Jul 12, 2021

Pre-Purchase Examination 101: With Dr. Shauna Spurlock Pt. 2

Dr. Shauna Spurlock presents on conformation management. USEA/Leslie Mintz Photo

Dr. Shauna Spurlock recently explained the basics of pre-purchase examinations, commonly known as “vettings” - what they are, why they’re carried out, and what happens, with particular relevance to horses bought for amateur riders to compete at a relatively low level. Now, Dr. Spurlock discusses pre-purchase examinations of more advanced event horses, where the costs - and the stakes - may well be much higher.

“Everyone’s definition of substantial investment is different,” says Dr. Spurlock. “It could be anything from $15,000 to millions. Really, it’s about what their sensibilities are as to how much they want to risk.

“We don’t always ask the purchase price of a horse, but if the report on the pre-purchase examination seems out of balance with what can be estimated, we might enquire - we want to know what the motivation is for the purchase.”

Big-money horse purchases are often, but not always, accompanied by very detailed veterinary investigations as part of the pre-purchase examination.

“The depth which we investigate is really driven by the individual buyer and how much they want to know, and how that translates to protecting their investment,” Dr. Spurlock says.

“And successful event horses are a unique slice of the pre-purchase picture; they are high-level athletes in a sport which requires a great deal of fitness, there is a relatively high risk of wear and tear and injury, and they often progress into advanced years.

“We will try to work out how much wear and tear has taken place and what injuries may have occurred that might affect career length and soundness.”

She points out that there is unlikely to be the same pressure regarding saleability with an event horse past the Preliminary stage, as opposed to, for example, a six-year-old show hunter who could be expected to increase significantly in value.

“If you are buying a nine- or ten-year-old eventer, you are more likely to be looking at it from a personal standpoint - you want to know what YOU are in for, not the next person.”

Some purchasers want “a whole battery” of X-rays and lab work done; some - even with a very high-value horse - will do the minimum amount. There is no right or wrong approach.

“The basics are X-rays of the front feet and hocks, and any hind-motion joint, such as fetlocks and stifles,” says Dr. Spurlock. “Knees are less common, and anything high up in the front limb, such as shoulders and elbows, are uncommon.”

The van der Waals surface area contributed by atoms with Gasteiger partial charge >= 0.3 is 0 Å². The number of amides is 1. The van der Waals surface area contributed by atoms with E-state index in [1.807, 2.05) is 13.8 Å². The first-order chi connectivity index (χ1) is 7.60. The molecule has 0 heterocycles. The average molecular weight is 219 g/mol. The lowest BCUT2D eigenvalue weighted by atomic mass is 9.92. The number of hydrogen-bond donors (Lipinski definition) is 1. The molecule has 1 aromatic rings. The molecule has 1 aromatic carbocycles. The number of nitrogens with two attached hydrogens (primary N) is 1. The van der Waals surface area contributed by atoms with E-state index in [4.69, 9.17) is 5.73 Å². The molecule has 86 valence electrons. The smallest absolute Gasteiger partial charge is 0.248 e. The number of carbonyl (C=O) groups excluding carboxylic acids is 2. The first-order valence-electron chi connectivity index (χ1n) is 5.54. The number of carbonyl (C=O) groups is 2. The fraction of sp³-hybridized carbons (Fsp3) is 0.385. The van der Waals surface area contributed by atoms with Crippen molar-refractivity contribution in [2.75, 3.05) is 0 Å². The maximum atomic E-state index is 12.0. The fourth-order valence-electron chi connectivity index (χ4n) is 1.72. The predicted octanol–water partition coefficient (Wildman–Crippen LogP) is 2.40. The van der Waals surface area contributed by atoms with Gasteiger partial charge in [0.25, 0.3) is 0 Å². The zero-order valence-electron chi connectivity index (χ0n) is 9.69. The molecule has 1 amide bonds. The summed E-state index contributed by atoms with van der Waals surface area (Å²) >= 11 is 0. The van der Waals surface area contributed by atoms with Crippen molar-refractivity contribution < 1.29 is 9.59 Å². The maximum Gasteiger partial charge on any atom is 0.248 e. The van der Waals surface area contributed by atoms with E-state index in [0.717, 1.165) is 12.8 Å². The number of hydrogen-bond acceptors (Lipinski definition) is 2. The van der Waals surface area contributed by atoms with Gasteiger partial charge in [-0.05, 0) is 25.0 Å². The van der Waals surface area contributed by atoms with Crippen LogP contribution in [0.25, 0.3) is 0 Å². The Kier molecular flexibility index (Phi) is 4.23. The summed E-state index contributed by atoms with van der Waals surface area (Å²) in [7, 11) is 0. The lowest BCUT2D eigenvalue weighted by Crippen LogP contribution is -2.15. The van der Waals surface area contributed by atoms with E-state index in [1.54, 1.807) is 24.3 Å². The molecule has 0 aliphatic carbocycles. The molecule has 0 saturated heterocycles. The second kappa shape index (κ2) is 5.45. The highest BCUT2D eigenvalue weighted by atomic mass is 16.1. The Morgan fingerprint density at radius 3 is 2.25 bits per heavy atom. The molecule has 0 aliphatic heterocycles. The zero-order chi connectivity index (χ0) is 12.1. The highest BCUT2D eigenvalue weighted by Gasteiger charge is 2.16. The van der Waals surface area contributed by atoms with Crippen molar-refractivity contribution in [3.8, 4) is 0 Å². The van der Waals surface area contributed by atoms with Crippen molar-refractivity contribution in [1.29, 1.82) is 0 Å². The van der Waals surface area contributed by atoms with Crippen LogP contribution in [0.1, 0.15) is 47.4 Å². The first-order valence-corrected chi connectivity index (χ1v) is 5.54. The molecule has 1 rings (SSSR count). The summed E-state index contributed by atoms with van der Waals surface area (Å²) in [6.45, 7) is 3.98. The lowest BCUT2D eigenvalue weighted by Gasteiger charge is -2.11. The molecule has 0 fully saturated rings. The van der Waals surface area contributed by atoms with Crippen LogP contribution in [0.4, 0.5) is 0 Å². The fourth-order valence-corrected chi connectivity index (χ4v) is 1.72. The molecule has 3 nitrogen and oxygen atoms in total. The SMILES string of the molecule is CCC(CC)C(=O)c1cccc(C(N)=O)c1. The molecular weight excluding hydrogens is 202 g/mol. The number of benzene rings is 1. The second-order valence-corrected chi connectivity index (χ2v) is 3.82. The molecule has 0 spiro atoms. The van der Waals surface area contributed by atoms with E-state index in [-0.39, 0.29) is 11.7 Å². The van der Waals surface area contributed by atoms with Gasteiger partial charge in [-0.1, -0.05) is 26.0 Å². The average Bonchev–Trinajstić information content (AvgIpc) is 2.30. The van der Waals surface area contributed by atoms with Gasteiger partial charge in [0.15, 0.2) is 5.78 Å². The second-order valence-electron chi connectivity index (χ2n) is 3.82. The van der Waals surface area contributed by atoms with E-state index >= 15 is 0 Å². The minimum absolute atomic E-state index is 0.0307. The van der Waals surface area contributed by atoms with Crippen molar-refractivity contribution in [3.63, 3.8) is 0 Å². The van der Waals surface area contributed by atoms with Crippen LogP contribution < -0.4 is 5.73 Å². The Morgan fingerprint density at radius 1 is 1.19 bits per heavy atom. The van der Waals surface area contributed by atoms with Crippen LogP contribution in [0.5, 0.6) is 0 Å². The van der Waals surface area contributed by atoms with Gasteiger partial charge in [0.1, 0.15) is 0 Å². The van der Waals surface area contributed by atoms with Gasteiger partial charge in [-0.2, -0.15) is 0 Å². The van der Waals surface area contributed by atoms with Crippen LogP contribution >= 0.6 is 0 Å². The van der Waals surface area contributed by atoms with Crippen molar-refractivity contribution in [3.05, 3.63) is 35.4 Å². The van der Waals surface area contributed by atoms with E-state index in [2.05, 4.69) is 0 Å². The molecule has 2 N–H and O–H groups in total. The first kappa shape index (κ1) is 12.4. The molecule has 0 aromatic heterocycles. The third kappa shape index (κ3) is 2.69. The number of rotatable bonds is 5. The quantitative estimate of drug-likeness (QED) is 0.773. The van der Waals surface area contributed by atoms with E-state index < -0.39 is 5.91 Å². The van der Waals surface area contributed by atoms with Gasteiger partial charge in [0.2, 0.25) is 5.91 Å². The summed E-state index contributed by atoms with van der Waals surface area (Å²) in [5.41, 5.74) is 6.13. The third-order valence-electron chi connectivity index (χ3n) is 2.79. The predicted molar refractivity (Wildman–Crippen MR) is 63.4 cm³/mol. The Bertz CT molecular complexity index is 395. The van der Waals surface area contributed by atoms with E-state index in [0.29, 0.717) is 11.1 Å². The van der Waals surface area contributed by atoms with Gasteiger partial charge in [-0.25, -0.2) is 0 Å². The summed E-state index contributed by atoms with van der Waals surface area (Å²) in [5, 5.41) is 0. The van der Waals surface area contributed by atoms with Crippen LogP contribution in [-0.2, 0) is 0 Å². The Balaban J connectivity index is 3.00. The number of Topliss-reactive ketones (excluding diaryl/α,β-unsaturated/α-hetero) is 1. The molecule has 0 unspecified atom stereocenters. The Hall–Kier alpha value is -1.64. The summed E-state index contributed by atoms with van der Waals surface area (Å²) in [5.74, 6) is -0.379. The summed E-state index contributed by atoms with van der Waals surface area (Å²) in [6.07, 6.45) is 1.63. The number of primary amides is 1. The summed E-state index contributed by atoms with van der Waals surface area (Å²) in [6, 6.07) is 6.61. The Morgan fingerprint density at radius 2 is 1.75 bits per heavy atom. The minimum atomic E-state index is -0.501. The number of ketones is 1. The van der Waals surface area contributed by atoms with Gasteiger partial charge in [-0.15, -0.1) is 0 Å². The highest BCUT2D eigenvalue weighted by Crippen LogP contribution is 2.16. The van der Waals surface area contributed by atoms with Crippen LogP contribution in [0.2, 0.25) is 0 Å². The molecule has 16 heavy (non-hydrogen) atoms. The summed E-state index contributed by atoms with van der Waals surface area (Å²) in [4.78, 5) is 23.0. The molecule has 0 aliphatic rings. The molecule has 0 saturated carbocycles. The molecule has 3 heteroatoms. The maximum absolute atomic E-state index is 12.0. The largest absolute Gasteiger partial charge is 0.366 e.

A lot of people get X-rays done of horses’ backs and necks.

“What people focus on does go in cycles and evolves,” she says. “Ten years ago, navicular was a big concern, but much less so now. Similarly, we are beginning to understand that some changes in necks and backs can have minimal clinical problems associated with them. There is a greater range of acceptance now of some degree of pathology in the back.

“Vets are always working to understand more about what they can see means, and that is why choosing a vet with a lot of experience in diagnostics in large numbers is very important. Having that breadth of knowledge means that a vet can say, ‘In my experience, when I see this, this is what the future might hold. Selecting the right person to advise you is so important.”

Modern communication methods mean, of course, that the vet doing the pre-purchase examination can send X-rays to another vet anywhere in the world and can consult people with endless experience in certain areas of expertise.

“It’s hard to know what something present in one individual horse might mean in the future, but experience gives you perspective and an understanding of the odds,” she says.

Lab work most commonly involves screens for drugs: “A lot of people assume that if you take blood and run a drugs screen, then [if nothing shows up] then nothing is amiss,” says Dr. Spurlock. “That’s not true. You are submitting a sample to a lab that will screen it for particular medications. If it is not on the list, it is not tested for.”

She continues: “In this part of the US, a test for Lyme’s Disease, for example, will probably come back with some level of positive, so a test is only a starting point, not a clear reason not to buy a horse. I would tell people that when you do a lab test, you have to be asking a question - or as a baseline for something like a blood count or serum levels.”

She points out that a pre-purchase examination of any horse is a picture of a moment in time, like a photograph, and should only be treated as such - and that context must always be considered.

“Based on that and the horse’s history, you try to guess what might happen in the future, but we can never be sure.”

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